Nowhere in Minority Report do we see people interacting with each other creatively using technology, nor do we see people inventing wonderful virtual things for each other. We see no children inventing their own technological culture, as is already commonly happening today. Philip K. Dick didn't live long enough to see that, and I want to believe that if he had he would have been forced to write a different kind of science fiction.

    The characters of Minority Report are uniformly either consumers (who are used by the advertisements, the animated cereal box, etc.) or elite controllers (the precrime officers who get to use a zippy interface.) Three-dimensional displays are used for recorded images, but not for live contact.


    The optimism I longed to see at the end of Minority Report was not only an assertion of what it is to be human, but also a synthesis in which those empowered humans would then use technology well. I would have loved to have seen Tom Cruise's character use that fancy glove-based interface to make a warm and charming virtual greeting for his pregnant wife, instead of posing with her with no technology in sight.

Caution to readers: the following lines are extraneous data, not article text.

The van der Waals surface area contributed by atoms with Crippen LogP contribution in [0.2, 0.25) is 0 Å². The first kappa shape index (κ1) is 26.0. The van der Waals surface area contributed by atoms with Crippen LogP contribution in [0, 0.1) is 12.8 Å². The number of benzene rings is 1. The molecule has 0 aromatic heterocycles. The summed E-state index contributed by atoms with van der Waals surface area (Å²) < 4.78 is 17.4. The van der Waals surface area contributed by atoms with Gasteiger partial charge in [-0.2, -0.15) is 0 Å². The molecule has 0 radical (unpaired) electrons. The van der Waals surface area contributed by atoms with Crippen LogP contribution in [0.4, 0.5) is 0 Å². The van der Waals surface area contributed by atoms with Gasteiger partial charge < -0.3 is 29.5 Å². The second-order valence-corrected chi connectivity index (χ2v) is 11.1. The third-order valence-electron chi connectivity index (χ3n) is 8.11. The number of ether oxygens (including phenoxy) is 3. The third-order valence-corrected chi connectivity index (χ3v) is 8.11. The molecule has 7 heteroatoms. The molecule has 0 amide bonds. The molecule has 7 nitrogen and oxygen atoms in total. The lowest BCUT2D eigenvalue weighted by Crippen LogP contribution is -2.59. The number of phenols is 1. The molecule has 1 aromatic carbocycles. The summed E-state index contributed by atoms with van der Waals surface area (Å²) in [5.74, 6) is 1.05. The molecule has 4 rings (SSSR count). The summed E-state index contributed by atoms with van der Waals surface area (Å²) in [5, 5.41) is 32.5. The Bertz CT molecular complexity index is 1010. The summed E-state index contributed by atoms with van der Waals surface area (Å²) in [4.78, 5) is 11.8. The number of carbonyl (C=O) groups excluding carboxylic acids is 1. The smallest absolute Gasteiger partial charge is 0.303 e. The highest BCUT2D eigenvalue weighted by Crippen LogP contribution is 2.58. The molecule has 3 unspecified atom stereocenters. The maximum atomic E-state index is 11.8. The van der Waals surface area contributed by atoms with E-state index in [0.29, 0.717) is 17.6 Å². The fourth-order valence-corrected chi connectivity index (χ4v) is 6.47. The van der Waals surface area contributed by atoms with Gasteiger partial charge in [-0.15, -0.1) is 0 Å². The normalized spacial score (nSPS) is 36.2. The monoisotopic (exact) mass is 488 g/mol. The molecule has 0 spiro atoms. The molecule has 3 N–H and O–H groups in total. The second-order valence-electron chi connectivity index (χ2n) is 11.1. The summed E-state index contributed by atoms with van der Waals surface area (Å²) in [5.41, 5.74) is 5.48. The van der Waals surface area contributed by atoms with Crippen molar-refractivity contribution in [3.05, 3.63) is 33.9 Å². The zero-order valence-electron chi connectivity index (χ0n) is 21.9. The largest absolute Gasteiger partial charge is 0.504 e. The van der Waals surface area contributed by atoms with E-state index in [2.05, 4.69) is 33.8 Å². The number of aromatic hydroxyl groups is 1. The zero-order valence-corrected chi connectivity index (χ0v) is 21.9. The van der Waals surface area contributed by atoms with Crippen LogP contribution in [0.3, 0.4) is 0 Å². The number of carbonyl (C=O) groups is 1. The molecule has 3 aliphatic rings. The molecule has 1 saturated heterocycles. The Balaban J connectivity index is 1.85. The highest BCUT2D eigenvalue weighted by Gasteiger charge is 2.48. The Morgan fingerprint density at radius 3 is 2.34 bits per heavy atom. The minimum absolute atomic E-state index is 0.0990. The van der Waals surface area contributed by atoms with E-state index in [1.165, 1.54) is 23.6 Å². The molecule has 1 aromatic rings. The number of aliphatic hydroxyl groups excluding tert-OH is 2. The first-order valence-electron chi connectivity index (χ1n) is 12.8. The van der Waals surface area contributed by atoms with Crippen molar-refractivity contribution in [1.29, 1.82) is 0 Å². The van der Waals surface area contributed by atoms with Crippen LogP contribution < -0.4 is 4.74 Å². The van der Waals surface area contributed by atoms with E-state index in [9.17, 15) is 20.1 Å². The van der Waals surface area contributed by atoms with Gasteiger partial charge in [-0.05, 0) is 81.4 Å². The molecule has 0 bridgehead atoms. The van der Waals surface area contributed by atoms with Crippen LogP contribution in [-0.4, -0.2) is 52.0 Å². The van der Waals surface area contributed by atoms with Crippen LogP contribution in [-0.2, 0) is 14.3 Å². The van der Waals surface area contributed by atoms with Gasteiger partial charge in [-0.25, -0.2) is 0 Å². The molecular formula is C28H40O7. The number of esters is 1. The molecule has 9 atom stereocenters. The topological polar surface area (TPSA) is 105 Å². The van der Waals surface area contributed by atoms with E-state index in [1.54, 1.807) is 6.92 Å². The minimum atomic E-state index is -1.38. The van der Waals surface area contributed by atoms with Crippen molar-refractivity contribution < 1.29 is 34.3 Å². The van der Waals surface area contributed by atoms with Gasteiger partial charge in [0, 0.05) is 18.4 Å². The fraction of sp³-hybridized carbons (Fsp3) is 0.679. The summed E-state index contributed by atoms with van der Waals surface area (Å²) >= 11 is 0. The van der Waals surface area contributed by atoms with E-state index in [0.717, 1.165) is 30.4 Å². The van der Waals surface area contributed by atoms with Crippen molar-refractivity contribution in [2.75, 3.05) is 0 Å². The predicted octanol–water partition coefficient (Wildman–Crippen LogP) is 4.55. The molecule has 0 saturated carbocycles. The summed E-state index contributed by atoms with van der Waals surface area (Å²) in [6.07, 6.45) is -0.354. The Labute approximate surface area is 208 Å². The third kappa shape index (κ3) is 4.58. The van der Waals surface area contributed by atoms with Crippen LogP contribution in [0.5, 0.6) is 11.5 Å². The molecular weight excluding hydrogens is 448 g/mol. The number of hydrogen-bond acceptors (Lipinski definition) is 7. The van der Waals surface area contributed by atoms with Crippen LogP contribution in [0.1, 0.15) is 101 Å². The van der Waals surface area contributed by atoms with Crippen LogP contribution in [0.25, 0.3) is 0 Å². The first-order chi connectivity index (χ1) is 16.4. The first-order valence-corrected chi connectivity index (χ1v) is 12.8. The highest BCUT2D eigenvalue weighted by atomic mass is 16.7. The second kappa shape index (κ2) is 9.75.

This is the happy ending that Hollywood seems incapable of portraying.

    Here are some of the reasons this might be true:

    One is that movie people as a whole have trouble understanding the joys of interactive media. It's just a different culture. A dystopian movie about virtual worlds, like The Matrix, can make its way through Hollywood and be distributed, but a utopian movie about an interactive future seemingly cannot. Movie people are subliminally terrified by interactivity. It spells not only a loss of creative control, which movie people would miss more than you can imagine, but also a loss of business model. Napster lurks implicitly inside every shared virtual world that's under the control of its users. The world that seems utopian to me is dystopian to Hollywood.


    To be fair, there's another problem. The utopia I dream of is a world we are in the process of inventing. I don't yet know how to describe it myself. I find this exhilarating. Could Les Paul have imagined the Beatles when he made the first multitracked music? Could early digital sound experimenters like Max Mathews have imagined Hip Hop? I hope to be massively surprised some day by cultural invention inspired by virtual worlds and fancy interfaces. I can hardly expect movie people to fully imagine this stuff today.

    And yet, I still feel we all ought to try. Even a partial result would be joyous.

    The fact that the task is hard masks the fact that it's also taboo.